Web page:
Relation Between Obesity and Survival in Patients Hospitalized for Pulmonary Arterial Hypertension (from a Nationwide Inpatient Sample Database 2003 to 2011).
There have been numerous studies reporting lower mortality rates in obese patients with various cardiovascular disorders than in nonobese patients, a phenomenon known as the "obesity paradox." Limited data exist regarding the effect of obesity on prognosis in patients with pulmonary arterial hypertension (PAH). We used the National Inpatient Sample database for years 2003 to 2011 to identify all patient hospitalizations aged ≥18 years with a primary diagnosis of PAH. Patients with a diagnosis of obesity were identified using Elixhauser co-morbidity measure provided in Nationwide Inpatient Sample database, based on International Classification of Diseases, Ninth Revision, Clinical Modification, codes and the diagnosis-related groups. Multivariable logistic regression was used to compare in-hospital mortality between obese and nonobese patients with PAH. Of the 18,450 patients with a primary diagnosis of PAH, 14.7% were obese. Obese patients with PAH were younger, more often women, and more often black compared with nonobese white patients. After risk adjustment for demographics, hospital characteristics, and baseline co-morbidities, obese patients with PAH had lower observed in-hospital mortality compared with nonobese patients with PAH (3.5% vs 8.1%; adjusted odds ratio 0.66, 95% confidence interval 0.51 to 0.85, p = 0.001). In conclusion, from a 9-year nationwide cohort of patients with PAH, we observed significantly lower risk-adjusted in-hospital mortality in obese patients compared with nonobese patients.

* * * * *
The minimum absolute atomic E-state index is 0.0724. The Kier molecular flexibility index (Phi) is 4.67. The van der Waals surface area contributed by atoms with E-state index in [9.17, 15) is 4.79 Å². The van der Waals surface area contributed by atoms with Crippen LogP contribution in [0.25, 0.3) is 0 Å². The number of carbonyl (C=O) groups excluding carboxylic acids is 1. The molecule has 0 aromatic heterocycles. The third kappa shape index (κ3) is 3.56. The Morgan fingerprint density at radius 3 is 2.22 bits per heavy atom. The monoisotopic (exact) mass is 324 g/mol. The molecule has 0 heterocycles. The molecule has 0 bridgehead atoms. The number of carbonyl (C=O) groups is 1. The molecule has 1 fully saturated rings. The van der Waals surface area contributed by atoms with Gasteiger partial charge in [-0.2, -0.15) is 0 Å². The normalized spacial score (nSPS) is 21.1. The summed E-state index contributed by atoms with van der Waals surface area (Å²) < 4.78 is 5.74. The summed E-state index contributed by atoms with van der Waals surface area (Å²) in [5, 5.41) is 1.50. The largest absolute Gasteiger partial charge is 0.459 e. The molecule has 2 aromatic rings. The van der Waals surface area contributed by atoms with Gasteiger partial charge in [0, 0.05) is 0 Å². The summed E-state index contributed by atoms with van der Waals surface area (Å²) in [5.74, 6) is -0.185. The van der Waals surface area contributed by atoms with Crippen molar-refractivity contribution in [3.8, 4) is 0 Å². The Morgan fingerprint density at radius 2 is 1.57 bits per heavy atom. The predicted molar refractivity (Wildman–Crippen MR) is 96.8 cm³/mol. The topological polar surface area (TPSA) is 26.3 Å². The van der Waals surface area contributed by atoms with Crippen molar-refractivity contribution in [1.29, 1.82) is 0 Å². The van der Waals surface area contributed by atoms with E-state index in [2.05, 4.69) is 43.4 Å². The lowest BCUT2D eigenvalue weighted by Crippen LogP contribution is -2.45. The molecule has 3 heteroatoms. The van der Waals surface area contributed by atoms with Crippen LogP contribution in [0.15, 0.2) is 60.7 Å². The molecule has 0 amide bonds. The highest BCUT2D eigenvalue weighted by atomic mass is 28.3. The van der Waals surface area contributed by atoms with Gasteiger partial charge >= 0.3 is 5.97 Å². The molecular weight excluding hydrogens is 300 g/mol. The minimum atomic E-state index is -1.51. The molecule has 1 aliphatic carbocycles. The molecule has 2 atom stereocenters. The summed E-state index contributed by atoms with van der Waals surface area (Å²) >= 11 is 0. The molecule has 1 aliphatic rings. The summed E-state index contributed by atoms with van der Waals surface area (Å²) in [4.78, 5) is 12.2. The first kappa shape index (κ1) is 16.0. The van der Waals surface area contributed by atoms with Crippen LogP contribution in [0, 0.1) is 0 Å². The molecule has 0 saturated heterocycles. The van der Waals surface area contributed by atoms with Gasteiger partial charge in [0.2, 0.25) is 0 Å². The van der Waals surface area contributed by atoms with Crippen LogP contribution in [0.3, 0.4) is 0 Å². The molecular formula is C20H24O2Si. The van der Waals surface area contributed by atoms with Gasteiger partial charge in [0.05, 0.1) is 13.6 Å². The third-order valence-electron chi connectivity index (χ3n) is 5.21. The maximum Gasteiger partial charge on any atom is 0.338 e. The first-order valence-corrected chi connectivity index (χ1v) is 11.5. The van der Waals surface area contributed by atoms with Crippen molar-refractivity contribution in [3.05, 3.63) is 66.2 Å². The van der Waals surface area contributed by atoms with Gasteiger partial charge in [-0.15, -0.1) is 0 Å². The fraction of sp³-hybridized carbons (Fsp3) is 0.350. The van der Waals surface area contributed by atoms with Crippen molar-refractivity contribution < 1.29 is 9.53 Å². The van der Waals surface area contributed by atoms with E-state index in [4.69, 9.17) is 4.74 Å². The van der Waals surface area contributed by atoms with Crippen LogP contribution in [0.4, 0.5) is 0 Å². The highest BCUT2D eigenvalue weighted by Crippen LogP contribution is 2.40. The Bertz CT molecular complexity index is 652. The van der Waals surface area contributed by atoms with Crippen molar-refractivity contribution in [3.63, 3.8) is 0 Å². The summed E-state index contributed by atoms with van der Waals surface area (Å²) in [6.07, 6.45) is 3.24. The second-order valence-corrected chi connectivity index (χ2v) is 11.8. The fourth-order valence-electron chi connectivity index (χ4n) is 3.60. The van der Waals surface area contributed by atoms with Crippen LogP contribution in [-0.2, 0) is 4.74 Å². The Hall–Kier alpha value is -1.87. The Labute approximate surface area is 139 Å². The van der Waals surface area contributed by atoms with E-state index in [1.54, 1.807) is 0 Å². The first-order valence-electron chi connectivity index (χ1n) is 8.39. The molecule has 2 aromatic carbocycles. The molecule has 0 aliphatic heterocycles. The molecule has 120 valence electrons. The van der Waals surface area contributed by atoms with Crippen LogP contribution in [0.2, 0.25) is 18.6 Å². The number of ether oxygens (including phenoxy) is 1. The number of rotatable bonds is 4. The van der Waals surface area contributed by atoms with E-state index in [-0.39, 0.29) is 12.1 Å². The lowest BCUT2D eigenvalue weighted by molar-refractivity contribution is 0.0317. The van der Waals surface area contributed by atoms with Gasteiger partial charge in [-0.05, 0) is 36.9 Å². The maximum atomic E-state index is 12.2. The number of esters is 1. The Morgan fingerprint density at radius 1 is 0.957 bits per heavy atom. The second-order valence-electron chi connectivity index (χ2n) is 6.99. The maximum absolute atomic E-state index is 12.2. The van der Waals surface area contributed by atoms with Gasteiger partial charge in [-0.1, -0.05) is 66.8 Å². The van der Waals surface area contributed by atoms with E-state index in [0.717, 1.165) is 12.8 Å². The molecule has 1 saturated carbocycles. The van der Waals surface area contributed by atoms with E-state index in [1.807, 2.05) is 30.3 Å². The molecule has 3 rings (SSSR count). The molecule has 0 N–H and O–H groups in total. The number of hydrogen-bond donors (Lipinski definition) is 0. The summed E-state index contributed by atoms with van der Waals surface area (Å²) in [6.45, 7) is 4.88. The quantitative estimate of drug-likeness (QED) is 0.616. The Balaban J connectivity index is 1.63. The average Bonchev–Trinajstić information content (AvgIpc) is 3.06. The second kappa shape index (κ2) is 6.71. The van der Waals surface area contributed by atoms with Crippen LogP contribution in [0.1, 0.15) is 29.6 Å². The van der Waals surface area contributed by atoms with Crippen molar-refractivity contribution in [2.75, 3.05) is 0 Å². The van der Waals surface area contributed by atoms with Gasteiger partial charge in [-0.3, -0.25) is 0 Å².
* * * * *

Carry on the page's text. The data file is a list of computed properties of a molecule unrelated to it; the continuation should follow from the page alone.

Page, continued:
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Agarwal, M., Agrawal, S., Garg, L., & Lavie, C. J. (2017). Relation Between Obesity and Survival in Patients Hospitalized for Pulmonary Arterial Hypertension (from a Nationwide Inpatient Sample Database 2003 to 2011). The American journal of cardiology, 120(3), 489–493. https://doi.org/10.1016/j.amjcard.2017.04.051